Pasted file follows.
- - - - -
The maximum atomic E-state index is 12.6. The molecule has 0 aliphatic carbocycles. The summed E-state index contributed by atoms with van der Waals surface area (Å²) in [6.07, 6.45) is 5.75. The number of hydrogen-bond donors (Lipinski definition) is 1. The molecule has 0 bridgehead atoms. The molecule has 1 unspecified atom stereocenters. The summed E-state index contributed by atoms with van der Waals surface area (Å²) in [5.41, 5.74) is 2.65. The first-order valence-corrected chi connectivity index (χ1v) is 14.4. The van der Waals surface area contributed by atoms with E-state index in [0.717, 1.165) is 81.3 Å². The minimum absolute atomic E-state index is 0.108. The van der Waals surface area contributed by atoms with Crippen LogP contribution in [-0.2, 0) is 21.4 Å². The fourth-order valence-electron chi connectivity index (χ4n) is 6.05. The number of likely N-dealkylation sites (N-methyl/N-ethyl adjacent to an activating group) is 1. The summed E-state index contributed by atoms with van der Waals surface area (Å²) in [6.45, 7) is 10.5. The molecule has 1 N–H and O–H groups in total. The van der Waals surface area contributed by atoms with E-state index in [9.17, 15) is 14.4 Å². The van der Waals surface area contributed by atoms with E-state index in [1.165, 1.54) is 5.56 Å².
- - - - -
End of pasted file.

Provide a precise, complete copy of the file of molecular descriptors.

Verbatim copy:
The maximum atomic E-state index is 12.6. The molecule has 0 aliphatic carbocycles. The summed E-state index contributed by atoms with van der Waals surface area (Å²) in [6.07, 6.45) is 5.75. The number of hydrogen-bond donors (Lipinski definition) is 1. The molecule has 0 bridgehead atoms. The molecule has 1 unspecified atom stereocenters. The summed E-state index contributed by atoms with van der Waals surface area (Å²) in [5.41, 5.74) is 2.65. The first-order valence-corrected chi connectivity index (χ1v) is 14.4. The van der Waals surface area contributed by atoms with E-state index in [0.717, 1.165) is 81.3 Å². The minimum absolute atomic E-state index is 0.108. The van der Waals surface area contributed by atoms with Crippen LogP contribution in [-0.2, 0) is 21.4 Å². The fourth-order valence-electron chi connectivity index (χ4n) is 6.05. The number of likely N-dealkylation sites (N-methyl/N-ethyl adjacent to an activating group) is 1. The summed E-state index contributed by atoms with van der Waals surface area (Å²) in [6.45, 7) is 10.5. The molecule has 1 N–H and O–H groups in total. The van der Waals surface area contributed by atoms with E-state index in [9.17, 15) is 14.4 Å². The van der Waals surface area contributed by atoms with E-state index in [1.165, 1.54) is 5.56 Å².